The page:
The 2017 tax reform legislation dramatically expanded the transfer tax exemption beginning in 2018, making it much more likely that even super wealthy clients may no longer be subject to the federal estate tax.
On the other hand, the legislation also created a brand new “fiscal cliff” situation, meaning that the current exemption is scheduled to expire (or “sunset”) after 2025—at which point, the exemption would revert back to its 2017 level.
Clients who anticipate leaving an estate valued above the approximately $5.6 million level may hesitate to engage in planning strategies that would restrict their access to such substantial fortunes, but trust structures exist to both allow a certain degree of access and lock in the current exemption—and because the sunset provision has placed an expiration date on their viability, the clock is ticking.
The 2017 tax reform legislation roughly doubled the transfer tax exemption to $11.18 million per individual, or $22.36 million per couple, for 2018-2025. Absent Congressional action to extend the expansion, the per-person exemption will revert to its $5.6 million level beginning in 2026. Because the transfer tax exemption exempts both transfers at death and transfers made during life from estate and gift taxes, the expansion has created an opportunity for wealthy clients to shield an even greater portion of their estates from eventual taxation.
A spousal lifetime access trust (SLAT) is one type of irrevocable trust that can potentially allow a client to remove assets from his or her estate while also maintaining access to those assets during life. To fund a SLAT, a married client transfers assets into the irrevocable trust for the benefit of his or her spouse. An independent trustee is appointed to oversee the trust (adult children may serve as trustee so long as a concrete, ascertainable standard exists for trust distributions).
The gift to the irrevocable trust removes the assets from the client’s estate, but allows his or her spouse to access the trust assets if necessary. The strategy allows the client to retain a degree of control over the assets, and also puts the assets out of the reach of his or her creditors.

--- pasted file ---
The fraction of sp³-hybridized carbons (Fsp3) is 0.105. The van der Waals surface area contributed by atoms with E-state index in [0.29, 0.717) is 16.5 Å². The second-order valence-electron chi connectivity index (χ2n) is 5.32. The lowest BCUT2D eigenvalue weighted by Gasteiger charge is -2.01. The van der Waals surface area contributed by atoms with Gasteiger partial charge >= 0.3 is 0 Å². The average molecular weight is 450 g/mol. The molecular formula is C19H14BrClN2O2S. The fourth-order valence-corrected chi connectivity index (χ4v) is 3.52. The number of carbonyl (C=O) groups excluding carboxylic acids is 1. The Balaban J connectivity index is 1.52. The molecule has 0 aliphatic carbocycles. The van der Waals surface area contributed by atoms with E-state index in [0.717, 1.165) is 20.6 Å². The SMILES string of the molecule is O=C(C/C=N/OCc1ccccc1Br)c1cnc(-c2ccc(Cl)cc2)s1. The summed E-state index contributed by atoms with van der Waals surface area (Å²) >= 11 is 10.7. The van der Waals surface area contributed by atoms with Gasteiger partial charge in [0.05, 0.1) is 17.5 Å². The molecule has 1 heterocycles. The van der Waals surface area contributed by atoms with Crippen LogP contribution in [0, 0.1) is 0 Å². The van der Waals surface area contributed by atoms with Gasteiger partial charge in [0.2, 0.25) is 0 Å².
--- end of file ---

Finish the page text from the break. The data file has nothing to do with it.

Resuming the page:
In some cases, it may be advantageous to partially fund the trust with a life insurance policy to pay substantial benefits at the client’s death. The policy premiums could be funded with the income earned on other assets that are placed in the trust. This can provide an option for tax-free distributions if a cash value policy is used.
One obvious downside to the SLAT strategy is the risk of divorce. If the client divorced his or her spouse, that spouse would remain beneficiary of the SLAT and the client would no longer have control over those assets because the trust is irrevocable.
Clients who created a SLAT in 2012, when the last “fiscal cliff” situation motivated action steps to take advantage of the potentially expiring $5 million exemption, should consider the potential application of the reciprocal trust doctrine. This rule was developed to prevent two individuals from creating identical trusts that would each benefit the other, while at the same time removing the assets from the individuals’ respective estates.
As a result, it is important to ensure that the two SLATs are not identical. This can be accomplished by providing different trustees, different rights to access the trust assets (e.g., one trust could allow access to principal, while the other only permits access to income) or adding children as beneficiaries to one of the trusts. The length of time that has elapsed between a SLAT created in 2012 and a SLAT created now also substantially reduces the risk that the IRS will determine that the reciprocal trust doctrine should apply.
The uncertainty created by the 2017 tax reform legislation’s impact on the potential application of the estate tax has created a new need for the very wealthy to plan to minimize their potential taxable estates. A SLAT is one technique that can provide a “best of both worlds” solution for clients who anticipate needing access to the assets placed in trust.
- Check out previous coverage of post-reform tax planning in Advisor’s Journal.
- See in-depth analysis of estate planning strategies in Advisor’s Main Library.
- Your questions and comments are always welcome. Please post them at our blog, AdvisorFYI, or call the Panel of Experts.